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David Price could return to the Red Sox by next week

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On the heels of an apparent triceps injury for fellow starter Drew Pomeranz, Red Sox’ hurler David Price is eyeing an early return to the rotation this month. Price has been rehabbing a left elbow injury since early March and was scheduled to make his first rehab start in Triple-A Pawtucket on Sunday afternoon. A rainout forced him to scrap the start, but he built his pitch count to 75 pitches over five innings of a simulated indoor game instead.

While there’s no concrete timetable for the left-hander’s return, club manager John Farrell told reporters that Price will pitch one real start for Triple-A Pawtucket on Friday. If he makes it through an estimated 85-90 pitches with no issues, he could be cleared to rejoin the Red Sox’ rotation sometime in the next week or two. As Brian MacPherson of the Providence Journal put it, “the issue for Price is more about the number of pitches he has thrown than testing his left elbow in game action against minor-league competition.” There’s significant upside for the injury-riddled Red Sox if they can get one of their best starters back in the fold, but no sense in rushing his return until he can handle a full workload again.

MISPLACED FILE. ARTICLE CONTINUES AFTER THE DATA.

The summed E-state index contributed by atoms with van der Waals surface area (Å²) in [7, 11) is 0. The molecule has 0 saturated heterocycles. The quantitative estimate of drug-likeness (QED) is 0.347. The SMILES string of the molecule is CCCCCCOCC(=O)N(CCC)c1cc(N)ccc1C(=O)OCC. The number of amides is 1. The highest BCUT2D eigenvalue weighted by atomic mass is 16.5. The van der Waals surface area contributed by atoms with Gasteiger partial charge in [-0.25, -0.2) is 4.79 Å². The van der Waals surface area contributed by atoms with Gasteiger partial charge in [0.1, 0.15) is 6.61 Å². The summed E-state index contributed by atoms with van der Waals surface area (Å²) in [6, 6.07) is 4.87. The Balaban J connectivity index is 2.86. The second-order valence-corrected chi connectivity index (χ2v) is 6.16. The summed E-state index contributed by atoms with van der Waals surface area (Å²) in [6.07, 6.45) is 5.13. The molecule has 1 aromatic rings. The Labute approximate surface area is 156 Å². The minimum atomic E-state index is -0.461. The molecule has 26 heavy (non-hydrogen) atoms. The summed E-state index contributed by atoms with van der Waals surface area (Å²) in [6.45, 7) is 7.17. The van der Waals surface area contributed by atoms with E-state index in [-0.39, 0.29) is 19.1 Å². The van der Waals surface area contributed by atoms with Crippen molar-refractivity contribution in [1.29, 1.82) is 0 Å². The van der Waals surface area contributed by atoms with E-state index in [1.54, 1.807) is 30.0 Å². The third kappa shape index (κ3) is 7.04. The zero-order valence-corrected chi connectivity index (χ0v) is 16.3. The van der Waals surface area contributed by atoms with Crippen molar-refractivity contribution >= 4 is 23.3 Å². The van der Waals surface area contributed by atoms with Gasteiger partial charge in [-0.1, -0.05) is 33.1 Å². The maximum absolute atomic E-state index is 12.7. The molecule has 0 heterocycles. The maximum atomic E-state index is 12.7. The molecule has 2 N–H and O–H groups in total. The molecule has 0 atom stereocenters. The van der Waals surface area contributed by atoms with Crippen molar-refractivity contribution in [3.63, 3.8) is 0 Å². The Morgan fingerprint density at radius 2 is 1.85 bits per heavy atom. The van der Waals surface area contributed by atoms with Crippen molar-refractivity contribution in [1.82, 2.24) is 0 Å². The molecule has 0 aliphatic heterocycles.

Yankees sign Adam Lind to a minor league deal. Again.

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The Yankees signed Adam Lind to a minor league deal this past offseason. Then they released him during spring training. Now they have signed him to another minor league deal. He’ll report to extended spring training where he’ll now try not to get extended released.

Lind is a platoon guy with little defensive value, but he hit .303/.362/.513 with 14 home runs and 59 RBI in 301 plate appearances for the Nationals last season, serving as a pinch-hitter and backup first baseman and outfielder. The injury to Greg Bird and the impending suspension of Tyler Austin — he’s currently on appeal — will likely give him at least some opportunity to show that he’s still a big leaguer.

Which, yeah, he probably still is. Or at least would be if teams didn’t have 13 and 14-man pitching staffs and actually had room for a couple of bench position players. Such is not the current game of baseball, however.